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How some simple checks can help you determine what kind of investor you will be
Thursday 02 May 2019 Author: Holly Black

Investing is always a risk, whether your money is in a government-backed bond or emerging markets equities, but there a great many different levels of risk.

Every investor will have a different appetite for and tolerance of risk and taking the time to assess what yours is can mean the difference between sleepless nights and a comfortable investment journey.

Risk tolerance is, simply, how much volatility you can stand in your investments before it makes you feel uneasy. One of the first things that is said about investing is that it should be for the long term as this gives you the time to ride out any ups and downs in the stock market, but these ups and downs should never be so extreme as to make you panic.


While some investors are ready to ramp up the risk in the hope of achieving greater gains, others would prefer a steadier ride; this latter strategy might mean the potential returns are not as high but should ensure you can sleep at night.

Patrick Connolly, chartered financial planner at Chase de Vere, says: ‘When people hear “risk” in association with investing, the first thought tends to be about loss of capital. But risk goes much further than that: it is about the full extent to which investments can make or lose money.

‘If you can understand what risk is really about and can identify your own attitude to risk, then you will be in a better place to create a portfolio that includes risk at a level you are comfortable with.’

But assessing your own appetite for risk can be difficult as it is an inherently subjective concept: one person’s high risk is another’s steady Eddie. Risk questionnaires are one way to help determine what level of risk you are likely to be comfortable taking.


Risk questionnaires can take numerous forms. Many robo-advice websites, such as Nutmeg, have these built into their set-up. These ask new clients to answer some relatively simple questions to help direct them to one of a number of ready-made portfolios – the one that is most suitable to their needs.

Nutmeg asks your investment goal and time horizon and how much you will invest before asking you to select from risk/reward options including cautious, steady, balanced, growth and adventurous. Wealthify, another robo-advice site, asks the same questions: what is your goal, how much are you investing and for how long. It asks investors to rate their investment style on a scale of one to five.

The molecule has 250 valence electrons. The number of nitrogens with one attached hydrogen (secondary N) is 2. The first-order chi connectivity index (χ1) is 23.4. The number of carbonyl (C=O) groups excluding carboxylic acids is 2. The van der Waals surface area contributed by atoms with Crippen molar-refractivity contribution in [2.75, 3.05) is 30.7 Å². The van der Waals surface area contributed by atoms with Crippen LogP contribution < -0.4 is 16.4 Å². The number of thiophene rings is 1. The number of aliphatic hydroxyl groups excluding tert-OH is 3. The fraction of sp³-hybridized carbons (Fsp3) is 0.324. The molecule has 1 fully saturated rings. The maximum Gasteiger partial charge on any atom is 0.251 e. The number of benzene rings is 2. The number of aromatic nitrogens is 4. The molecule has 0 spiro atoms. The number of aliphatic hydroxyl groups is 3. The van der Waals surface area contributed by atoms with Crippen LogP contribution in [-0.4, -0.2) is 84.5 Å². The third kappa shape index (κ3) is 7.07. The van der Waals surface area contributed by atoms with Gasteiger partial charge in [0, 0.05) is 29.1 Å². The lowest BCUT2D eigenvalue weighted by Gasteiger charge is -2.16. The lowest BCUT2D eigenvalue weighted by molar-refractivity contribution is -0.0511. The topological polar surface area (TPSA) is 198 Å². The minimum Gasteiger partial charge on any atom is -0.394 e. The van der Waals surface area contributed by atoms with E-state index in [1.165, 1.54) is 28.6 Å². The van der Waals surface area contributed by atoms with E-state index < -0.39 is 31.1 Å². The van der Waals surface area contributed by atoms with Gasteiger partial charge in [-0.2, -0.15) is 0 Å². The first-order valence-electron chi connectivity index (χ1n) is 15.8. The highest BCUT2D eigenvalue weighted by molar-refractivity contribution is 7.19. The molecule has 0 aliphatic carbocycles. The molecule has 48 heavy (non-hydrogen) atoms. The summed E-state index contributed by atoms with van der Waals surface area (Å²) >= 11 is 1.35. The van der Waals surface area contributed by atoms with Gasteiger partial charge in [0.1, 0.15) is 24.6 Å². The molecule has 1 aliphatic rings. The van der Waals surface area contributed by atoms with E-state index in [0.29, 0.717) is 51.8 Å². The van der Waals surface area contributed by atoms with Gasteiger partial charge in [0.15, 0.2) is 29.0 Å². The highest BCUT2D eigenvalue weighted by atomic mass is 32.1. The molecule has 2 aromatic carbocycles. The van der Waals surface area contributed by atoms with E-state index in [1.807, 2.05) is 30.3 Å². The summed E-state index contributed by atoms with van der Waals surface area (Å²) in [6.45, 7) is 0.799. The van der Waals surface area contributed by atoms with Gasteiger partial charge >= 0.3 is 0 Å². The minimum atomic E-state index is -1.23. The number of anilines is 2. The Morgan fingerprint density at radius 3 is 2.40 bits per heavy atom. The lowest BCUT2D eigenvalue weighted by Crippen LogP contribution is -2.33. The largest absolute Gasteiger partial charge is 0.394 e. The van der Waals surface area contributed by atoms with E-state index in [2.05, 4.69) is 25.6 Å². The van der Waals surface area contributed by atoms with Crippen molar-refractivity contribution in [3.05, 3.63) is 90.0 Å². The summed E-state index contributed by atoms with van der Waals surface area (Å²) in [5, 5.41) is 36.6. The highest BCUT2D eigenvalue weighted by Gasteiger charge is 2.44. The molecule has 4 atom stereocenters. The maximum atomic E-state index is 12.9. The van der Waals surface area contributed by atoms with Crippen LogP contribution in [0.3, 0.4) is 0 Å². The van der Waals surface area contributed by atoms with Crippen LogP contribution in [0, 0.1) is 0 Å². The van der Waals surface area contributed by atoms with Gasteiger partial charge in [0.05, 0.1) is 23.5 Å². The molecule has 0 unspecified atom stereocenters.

Such sites may be suitable for those starting out with small amounts to invest, but other investment groups offer more sophisticated questionnaires. Standard Life and Oxford Risk pose ten statements, including ‘My friends would say that I am cautious’ and asks investors to say how accurate the statement is ranging from strongly disagree to strongly agree.

Other statements include: ‘Even if I could get high returns, I would prefer not to invest my money in something that might decline in value’ and ‘Being financially cautious is important to me’. Investors are then ranked on a scale from 1 to 50, to indicate whether they would suit a lower, medium or higher risk investment.


There are more thorough questionnaires available to investors too, although these may cost money or be available through a financial adviser. One such example is Finametrica, which asks 25 multiple choice questions such as ‘When you think of the word “risk” in a financial context, which of the following words comes to mind first: Danger, Uncertainty, Opportunity or Thrill?’ Other questions include ‘Would you prefer more job security and small pay increase, or less job security and a big pay increase’ and ‘How easily do you adapt when things go wrong financially?’

While such questionnaires are more in-depth, there are still limitations with using these. A question about how an individual adapts when things go wrong, for example, may be relevant if they are picking investments for their own stocks and shares ISA but will not be so helpful if they are setting up a Junior ISA for their child or grandchild.

Connolly adds: ‘An online questionnaire, such as those available from a robo-adviser, doesn’t benefit from the engagement, further probing and empathy that you would experience if you’re face-to-face with a financial adviser.’


There is also the risk that the answers given are influenced by the current environment; investors may, for example, feel more open to risk when stock markets are soaring and more cautious after market falls, which could influence the way they interpret and answer questions.

Martin Bamford, managing director at adviser firm Informed Choice, says: ‘When investing money, it’s important to consider more than just your attitude to risk. You need to think about your capacity for loss and your need to take risk to meet financial goals.’

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